FY 2008 302b Allocations Statement from Appropriations Ranking Member Lewis
Apr 12, 2011
WASHINGTON – Congressman Jerry Lewis, the ranking Republican member of the House Appropriations Committee, presented the following opening statement for the Appropriations Committee markup of the 302b allocations proposed for the Fiscal Year 2008 appropriations bills:
Mr. Chairman, I should say at the outset that I strongly considered offering an amendment, such as that done in the past, which would offer a different set of allocations based on the roughly $933 billion total spending suggested in the President’s budget submission.
This spending level already reflected a very generous increase of $60 billion over the 2007 enacted spending level. Obviously, such an increase was not enough to satiate the spending lust of our new majority, and they determined to pile another $20 billion on top of the $60 billion.
At the end of the day, I determined that offering such an amendment was a pointless exercise and perhaps even a waste of our Members’ valuable time. We have far more constructive Appropriations-related work to do today and the rest of this month. I would, however, like to take a couple of minutes to paint the broad picture of spending that we are about to embark on.
Our friends like to suggest that additional dollars are constantly needed for our domestic programs because they have been “starved” over the past several years. The truth is, domestic discretionary spending has increased 40%---or 21% in real dollars---since 2001.
Members and others can of course advocate for more money for this program or that program which might be favorites, but to do so using a generic statement that domestic discretionary programs have been starved is utter nonsense.
With regard to the majority’s plan to spend $80 billion over the 2007 enacted budget levels, I would submit to you that this represents exactly the kind of unfettered spending that so closely identifies the differences of our philosophies. It’s pre-1995 all over again.
“If you see a problem, throw money at it.” Never mind trying to fix the problems. Never mind making tough spending choices. Just take more money out of the register and throw it at the problem.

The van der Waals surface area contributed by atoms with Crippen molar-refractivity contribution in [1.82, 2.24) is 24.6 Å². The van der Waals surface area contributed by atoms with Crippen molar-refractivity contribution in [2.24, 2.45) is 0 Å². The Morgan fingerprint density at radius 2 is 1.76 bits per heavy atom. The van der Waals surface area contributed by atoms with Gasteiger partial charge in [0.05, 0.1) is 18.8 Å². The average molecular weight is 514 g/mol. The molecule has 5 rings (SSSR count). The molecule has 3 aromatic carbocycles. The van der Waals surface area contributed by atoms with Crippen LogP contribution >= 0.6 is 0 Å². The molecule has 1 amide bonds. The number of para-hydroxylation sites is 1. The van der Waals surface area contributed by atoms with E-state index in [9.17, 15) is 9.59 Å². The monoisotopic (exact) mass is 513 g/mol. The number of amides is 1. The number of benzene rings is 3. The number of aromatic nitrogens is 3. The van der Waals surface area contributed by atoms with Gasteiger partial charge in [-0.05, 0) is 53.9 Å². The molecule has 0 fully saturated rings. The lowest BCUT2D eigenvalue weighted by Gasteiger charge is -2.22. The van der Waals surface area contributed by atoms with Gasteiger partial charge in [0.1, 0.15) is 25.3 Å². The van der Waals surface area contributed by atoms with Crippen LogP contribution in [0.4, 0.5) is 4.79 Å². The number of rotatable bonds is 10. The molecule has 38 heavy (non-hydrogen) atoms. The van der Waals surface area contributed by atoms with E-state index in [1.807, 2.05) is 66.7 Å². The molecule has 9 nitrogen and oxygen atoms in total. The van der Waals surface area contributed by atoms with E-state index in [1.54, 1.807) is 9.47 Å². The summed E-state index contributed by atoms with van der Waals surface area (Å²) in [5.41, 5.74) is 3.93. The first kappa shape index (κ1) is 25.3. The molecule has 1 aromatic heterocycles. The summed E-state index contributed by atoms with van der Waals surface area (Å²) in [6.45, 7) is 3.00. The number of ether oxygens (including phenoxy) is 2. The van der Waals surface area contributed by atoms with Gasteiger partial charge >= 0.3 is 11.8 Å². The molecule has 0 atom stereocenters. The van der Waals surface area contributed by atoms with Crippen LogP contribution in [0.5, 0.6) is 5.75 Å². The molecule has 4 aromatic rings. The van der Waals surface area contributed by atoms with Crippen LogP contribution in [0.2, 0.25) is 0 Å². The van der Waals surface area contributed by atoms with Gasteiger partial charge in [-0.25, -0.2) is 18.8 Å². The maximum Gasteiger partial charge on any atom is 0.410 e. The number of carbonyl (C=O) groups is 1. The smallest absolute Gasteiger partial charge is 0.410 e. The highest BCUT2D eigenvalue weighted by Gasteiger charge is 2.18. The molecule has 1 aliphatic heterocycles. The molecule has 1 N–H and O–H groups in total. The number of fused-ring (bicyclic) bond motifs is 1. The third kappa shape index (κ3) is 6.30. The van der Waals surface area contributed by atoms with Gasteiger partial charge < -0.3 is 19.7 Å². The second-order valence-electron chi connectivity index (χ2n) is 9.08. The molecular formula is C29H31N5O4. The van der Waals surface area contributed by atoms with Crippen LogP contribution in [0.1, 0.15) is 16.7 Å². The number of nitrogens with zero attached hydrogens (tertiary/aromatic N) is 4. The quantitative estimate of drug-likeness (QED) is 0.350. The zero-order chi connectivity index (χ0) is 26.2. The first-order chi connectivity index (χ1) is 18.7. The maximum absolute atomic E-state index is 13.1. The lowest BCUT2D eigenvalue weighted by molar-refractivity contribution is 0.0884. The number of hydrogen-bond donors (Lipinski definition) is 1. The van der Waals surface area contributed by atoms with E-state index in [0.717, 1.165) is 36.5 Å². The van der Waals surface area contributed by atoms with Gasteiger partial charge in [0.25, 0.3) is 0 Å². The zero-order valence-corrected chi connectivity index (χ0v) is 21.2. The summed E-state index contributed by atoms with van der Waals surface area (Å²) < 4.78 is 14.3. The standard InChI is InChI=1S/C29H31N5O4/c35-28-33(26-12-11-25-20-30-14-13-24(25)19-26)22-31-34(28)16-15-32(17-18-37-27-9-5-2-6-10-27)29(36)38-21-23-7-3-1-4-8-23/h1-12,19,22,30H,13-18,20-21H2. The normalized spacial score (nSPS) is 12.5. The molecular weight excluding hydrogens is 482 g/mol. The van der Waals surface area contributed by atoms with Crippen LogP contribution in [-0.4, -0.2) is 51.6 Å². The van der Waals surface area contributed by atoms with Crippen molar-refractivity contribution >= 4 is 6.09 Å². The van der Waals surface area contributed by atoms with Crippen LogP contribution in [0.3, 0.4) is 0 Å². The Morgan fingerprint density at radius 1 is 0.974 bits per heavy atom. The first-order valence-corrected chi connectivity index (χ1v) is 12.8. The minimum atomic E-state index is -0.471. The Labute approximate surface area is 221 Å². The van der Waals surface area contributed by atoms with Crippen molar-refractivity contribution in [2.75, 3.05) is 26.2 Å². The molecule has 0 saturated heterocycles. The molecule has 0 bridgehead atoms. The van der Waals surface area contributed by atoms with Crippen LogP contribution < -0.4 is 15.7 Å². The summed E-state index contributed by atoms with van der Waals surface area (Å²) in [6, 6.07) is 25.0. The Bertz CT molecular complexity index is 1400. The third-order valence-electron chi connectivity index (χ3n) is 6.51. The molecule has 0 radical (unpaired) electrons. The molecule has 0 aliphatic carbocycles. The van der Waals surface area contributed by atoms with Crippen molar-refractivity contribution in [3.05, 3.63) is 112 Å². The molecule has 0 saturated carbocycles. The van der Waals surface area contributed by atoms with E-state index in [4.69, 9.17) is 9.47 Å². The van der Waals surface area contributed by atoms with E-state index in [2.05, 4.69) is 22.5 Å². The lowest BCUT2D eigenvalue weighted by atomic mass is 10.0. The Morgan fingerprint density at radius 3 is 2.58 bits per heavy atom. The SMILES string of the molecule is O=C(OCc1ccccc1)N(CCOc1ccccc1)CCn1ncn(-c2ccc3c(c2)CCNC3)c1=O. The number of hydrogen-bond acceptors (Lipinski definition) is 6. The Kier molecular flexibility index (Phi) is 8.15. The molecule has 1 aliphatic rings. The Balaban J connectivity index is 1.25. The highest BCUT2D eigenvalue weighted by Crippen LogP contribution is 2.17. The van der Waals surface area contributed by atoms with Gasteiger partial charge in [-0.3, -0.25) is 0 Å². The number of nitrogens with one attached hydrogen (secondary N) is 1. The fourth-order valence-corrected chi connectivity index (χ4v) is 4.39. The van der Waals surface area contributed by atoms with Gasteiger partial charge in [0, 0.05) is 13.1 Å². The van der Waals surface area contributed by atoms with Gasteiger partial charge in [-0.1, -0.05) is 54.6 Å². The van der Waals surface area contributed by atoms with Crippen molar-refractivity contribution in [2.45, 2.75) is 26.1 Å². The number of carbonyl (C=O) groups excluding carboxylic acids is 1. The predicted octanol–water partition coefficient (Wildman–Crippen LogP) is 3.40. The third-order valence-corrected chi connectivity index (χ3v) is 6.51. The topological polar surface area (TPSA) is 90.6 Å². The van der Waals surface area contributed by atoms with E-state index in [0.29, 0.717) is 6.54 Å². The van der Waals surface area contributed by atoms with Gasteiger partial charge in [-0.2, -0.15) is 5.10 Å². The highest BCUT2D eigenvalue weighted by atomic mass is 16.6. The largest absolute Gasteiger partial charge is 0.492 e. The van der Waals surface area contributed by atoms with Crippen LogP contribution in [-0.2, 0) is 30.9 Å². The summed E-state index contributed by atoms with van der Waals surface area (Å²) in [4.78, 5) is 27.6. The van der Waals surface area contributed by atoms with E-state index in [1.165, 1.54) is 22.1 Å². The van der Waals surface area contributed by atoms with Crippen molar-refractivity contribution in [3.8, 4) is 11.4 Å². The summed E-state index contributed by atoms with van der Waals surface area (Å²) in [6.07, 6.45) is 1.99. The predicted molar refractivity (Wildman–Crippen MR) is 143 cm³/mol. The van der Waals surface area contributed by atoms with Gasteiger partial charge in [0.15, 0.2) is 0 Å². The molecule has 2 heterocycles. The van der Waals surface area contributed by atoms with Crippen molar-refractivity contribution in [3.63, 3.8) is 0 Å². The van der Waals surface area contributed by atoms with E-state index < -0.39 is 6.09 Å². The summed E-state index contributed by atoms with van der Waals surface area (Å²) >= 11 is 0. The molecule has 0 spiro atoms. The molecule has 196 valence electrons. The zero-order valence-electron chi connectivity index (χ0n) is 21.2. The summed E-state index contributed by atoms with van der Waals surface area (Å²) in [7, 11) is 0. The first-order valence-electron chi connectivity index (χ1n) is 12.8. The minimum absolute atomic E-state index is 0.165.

Does it matter to you that if this spending philosophy continues and is adopted into the baseline, we will see an increase of $250 billion in new spending over the next ten years? It should matter to you!
And who will pay for these massive increases in spending and how will it be paid?
The majority’s agenda requires tax increases of more than $720 billion over the next five years and $2.7 trillion over the next ten years. They have chosen to pay for this by increasing the tax burden on every American household by more than $2,000 per year.
Much has been said over which tax increases we will face to pay for this massive expansion in government spending. This year alone over 19 million more households will be captured by the Alternative Minimum Tax, and yet the majority now is counting on the billions in additional taxes to pay for its spending increases. The AMT is not for the wealthiest households any longer. These funds come from the pockets of middle income families.
Yet which taxes are increased is not the issue. That the majority imposes new or increased direct taxes that families pay every April 15th is not the issue. That the majority would impose indirect taxes that we will all have to pay for every day through higher prices, lower savings and investment income and fewer services is not the issue.
What truly matters is that it is middle income households that always pay the bill for expanded government. That will not change here.
What is at issue is that over $720 billion in new taxes are required and that the taxes will go from a historical 18.3 % of GDP to a whopping 19.7 % of GDP. And what is also at issue is who, in reality is going to pay. In 2004, 50% of the total Federal tax burden was paid for by the 65 million households that earned between $24,000 and $65,000 per year.
And the vast majority of those taxes are being paid by individuals between the ages of 45 and 54 with incomes between $55,000 and $77,000 a year. This group pays more than 20% of their income just to meet the federal tax burden. This is the group of Americans which every year pay over $500 billion dollars a year in taxes to support our parks, conduct our research, and provide support and services for the young and the elderly. These are the households and individuals that will pay for the expanded government that the majority is demanding and these are middle class groups that our lip service suggests we want to protect.
Ladies and gentlemen, by moving forward with the allocations submitted for our approval today, we are virtually guaranteeing a number of vetoes from the White House. We are virtually guaranteeing that most if not all of these bills will end up in a huge omnibus bill sometime late this fall.
We are virtually inviting the Executive Branch to be equal partners in the minutia of our budget deliberations, something that, I am proud to say, has not happened since President Clinton left office.
Ladies and gentlemen, adoption of the 302(b) allocations as presented to us today will spell failure to do our job in a manner that has long been part of the Committee’s 142 year, bi-partisan heritage. While I appreciate the effort put forth by staff in developing this plan, I for one cannot support it.